2. Bytes 446 - 509 contain the Master Partition Table
            • The Master Partition Table is 64 bytes in length and contain 4 entries, one for each primary partition. Since each partition entry requires 16 bytes, a hard drive can have a maximum of 4 primary partitions.
            • Each partition entry contains:
              • Byte indicating whether or not the partition is active (i.e. startable).
              • The starting cylinder, head, and sector of the partition
              • The ending cylinder, head, and sector of the partition
              • The number of sectors in the partition
              • Byte indicating how the partition is formatted

        3. Finally, there is a two-byte signature identifying this sector as a boot sector.

  2. Extended Partition Table

    1. This structure exists only if the physical drive contains an extended partition, that is, a primary partition that is subdivided into logical partitions, or drives.

      The information about the extended partition is stored in the master partition table. In an extended partition table entry, the starting address links to an extended partition table. The format of the extended partition table is identical to that of the master partition table except that it contains at most two entries. If the extended partition contains only one logical drive, then there is a single entry pointing to the logical boot sector for that drive. If there is more than one logical drive, the extended partition table contains a second entry which points to yet another extended partition table whose first entry points to the second logical drive, and so on until all logical drives are linked. (One writer, Andrew Pitonyak, has stated an extended partition table can contain two logical drives and two extended partitions. I have not been able to confirm this. At best, this would be an unusual situation.)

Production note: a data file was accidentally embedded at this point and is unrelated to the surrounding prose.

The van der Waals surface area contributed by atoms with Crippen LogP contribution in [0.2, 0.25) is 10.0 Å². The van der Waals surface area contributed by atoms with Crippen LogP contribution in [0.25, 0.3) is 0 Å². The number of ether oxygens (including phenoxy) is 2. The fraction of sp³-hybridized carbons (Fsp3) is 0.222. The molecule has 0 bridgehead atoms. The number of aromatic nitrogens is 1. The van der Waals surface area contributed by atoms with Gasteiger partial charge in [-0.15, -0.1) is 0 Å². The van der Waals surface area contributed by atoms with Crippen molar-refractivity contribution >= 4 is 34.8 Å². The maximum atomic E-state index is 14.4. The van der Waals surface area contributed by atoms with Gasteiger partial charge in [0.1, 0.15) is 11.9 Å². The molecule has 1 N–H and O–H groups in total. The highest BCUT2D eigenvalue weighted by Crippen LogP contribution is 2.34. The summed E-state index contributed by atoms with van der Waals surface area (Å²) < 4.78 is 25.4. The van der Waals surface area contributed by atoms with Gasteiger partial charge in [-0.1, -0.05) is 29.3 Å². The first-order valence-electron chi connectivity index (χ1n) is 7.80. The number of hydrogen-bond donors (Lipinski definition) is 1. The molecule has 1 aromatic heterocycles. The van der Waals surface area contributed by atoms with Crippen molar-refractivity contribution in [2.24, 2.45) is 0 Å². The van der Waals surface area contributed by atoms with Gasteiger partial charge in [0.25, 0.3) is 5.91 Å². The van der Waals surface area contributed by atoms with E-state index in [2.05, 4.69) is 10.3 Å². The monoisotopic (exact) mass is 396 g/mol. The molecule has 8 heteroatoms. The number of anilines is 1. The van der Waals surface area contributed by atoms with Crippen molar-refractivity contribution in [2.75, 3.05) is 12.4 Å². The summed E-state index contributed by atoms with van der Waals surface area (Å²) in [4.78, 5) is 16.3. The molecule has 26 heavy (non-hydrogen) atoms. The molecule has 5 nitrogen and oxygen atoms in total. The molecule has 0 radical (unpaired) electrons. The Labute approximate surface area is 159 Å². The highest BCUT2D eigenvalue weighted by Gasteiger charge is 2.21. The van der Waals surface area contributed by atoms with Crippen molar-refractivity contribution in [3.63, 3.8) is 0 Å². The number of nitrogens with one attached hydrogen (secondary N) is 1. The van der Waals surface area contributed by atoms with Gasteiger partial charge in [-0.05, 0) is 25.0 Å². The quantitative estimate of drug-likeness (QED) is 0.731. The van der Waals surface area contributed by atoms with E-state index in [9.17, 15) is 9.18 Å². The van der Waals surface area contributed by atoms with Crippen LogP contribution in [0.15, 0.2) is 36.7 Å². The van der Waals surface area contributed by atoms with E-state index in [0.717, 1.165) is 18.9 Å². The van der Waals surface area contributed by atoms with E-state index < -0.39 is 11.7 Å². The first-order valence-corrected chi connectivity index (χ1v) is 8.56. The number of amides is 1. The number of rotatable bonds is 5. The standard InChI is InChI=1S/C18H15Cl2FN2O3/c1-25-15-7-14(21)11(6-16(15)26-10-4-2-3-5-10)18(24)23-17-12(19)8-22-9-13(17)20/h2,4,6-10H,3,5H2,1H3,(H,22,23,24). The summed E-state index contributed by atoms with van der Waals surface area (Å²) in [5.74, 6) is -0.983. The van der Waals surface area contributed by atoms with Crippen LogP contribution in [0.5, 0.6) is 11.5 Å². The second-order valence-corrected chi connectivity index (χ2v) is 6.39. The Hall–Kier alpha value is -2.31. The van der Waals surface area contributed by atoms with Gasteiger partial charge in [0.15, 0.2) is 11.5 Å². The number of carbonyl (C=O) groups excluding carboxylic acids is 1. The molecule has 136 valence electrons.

There can be a maximum of 23 extended partition tables on a physical hard drive.

  3. Volume Boot Sector

    While the volume boot sector is technically not part of the partition table structures, I'm adding it for completeness. Every volume (i.e. logical drive) has one, located, apparently, at the end of the drive's track 0, which is otherwise hidden from the system. It is to this record that the partition table entry links--not to the actual code or data.

    The volume boot sector contains two items:

    1. Disk Parameter Block

      This information contains detailed information about the logical drive, such as its type, length, and name.

    2. Volume Boot Code

      This contains the boot program specific to the drive if active; otherwise it is ignored.

For further reading:

Hard Disk Logical Structures and File Systems, The PC Guide, © 1997-98 Charles M. Kozierok
Inside the High Performance File System, EDM/2, December 1996, by Dan Bridges
The Partition Table, EDM/2, March 1998, by Andrew Pitonyak